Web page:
Ghana: Entrepreneur taps into international demand for local food products
Follow the demand
Selasie Farms and Groceries was founded in 1997 after Azaglo decided to move away from primary agricultural production into agro-processing. In the years prior – from 1992 up until 1996 – she had run a mixed farming business that included poultry rearing, a piggery, and the cultivation of maize and cassava.
In the transition, Azaglo used crops from her own farm to process into popular products and sell on the high streets of Accra. Customers sometimes requested specific items and if she didn’t have them, Azaglo sourced the ingredients from market sellers, and processed and sold it the very next day. In this way, the company’s offering was built on market demand.
As the years progressed, Azaglo realised she needed to get the equipment in place to run a professional operation. She steadily added dehydration and packaging machines at a facility in Greater Accra on land the family owned.
The farms have since been sold and the company now sources from suppliers and farmers. All the processing is done in-house, except for the cooking palm oil, which is done by the supplier itself and then packaged and sold by the company as Selasie Zomi.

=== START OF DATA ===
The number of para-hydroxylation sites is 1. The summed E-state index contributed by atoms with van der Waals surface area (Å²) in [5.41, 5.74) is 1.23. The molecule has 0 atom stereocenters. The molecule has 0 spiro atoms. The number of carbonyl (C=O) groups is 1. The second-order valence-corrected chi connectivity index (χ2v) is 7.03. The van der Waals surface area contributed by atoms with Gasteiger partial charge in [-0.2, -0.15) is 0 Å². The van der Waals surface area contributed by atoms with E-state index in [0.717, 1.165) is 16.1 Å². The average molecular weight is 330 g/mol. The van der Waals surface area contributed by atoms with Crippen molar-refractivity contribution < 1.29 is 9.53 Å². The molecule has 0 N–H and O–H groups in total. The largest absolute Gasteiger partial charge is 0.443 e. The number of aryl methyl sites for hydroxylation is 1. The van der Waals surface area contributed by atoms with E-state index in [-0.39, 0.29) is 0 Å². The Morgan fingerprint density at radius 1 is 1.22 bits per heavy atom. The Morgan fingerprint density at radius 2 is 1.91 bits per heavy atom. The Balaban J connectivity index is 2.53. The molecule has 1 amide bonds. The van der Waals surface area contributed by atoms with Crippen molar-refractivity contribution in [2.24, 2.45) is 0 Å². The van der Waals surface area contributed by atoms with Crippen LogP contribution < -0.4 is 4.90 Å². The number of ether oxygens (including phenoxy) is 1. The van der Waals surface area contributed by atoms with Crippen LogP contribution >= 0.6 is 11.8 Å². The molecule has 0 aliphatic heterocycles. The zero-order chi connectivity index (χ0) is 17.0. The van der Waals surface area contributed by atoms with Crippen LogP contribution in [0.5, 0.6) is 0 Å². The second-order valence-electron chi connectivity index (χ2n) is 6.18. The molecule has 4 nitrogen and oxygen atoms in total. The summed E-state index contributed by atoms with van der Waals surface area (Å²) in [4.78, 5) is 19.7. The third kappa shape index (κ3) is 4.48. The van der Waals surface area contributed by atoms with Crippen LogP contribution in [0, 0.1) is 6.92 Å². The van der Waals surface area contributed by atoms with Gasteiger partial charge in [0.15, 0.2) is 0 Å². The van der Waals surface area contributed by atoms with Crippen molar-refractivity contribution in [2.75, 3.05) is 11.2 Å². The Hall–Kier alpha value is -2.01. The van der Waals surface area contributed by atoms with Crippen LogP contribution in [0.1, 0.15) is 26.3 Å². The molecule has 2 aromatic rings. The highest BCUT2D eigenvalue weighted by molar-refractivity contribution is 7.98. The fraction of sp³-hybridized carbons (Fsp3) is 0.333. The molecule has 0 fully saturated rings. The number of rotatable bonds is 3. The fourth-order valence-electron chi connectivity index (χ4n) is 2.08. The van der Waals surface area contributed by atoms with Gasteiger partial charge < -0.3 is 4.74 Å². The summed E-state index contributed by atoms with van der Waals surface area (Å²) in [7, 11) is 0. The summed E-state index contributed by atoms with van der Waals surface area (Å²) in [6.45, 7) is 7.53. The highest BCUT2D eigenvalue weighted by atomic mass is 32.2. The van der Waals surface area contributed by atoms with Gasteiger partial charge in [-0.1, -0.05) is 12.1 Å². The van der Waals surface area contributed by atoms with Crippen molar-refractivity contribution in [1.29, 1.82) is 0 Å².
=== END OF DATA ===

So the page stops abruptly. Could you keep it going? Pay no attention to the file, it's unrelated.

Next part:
Convenience and nostalgia
Azaglo believes the company’s products are popular owing to the convenience it brings. “Preparing these meals from scratch really takes a long time. Also, the diaspora who have left Ghana, long for the food of their home and want to buy it where they now reside.”
From very early on, the company provided some of its goods to third parties who exported on a smaller scale to these customers, but Selasie’s first direct overseas shipment came in 2015 after a call from a distributor in Australia. “She had seen my plantain fufu and wanted to do business. She travelled to Ghana, visiting both my house and factory before ordering the goods she wanted,” says Azaglo. “It was a 20-footer container!”
The customer was so impressed and eager to do business that she made the full payment upfront to secure the shipment. More export customers followed, and in 2019, around 40% of sales was geared towards the export market with customers in the UK, Spain, US, Italy and Canada.
Selasie handles the export logistics for the UK client: arranging for the container and shipment itself. The American and Spanish clients have agents in Ghana who collect the order and manage the export and shipping independently. Upfront payments of between 60% and 70% are due by the clients before processing.
The benefits of export clients
When the pandemic hit, Selasie’s local sales suffered. Where the balance was 60/40 in favour of domestic, it tilted 80/20 towards exports in 2020. Restrictions on local movement resulted in lower retail turnover and the company lost its listing in certain stores.
Selasie Farms and Groceries products are stocked in 58 outlets in Greater Accra – including Spar, Shoprite, Marina Mall and Max Mart – but others have dropped off and Azaglo is now trying to revive these relationships. “I am reaching out, writing letters and sending our new price list, hoping orders will follow.”
Courtesy of How We Made It Africa – read full article here.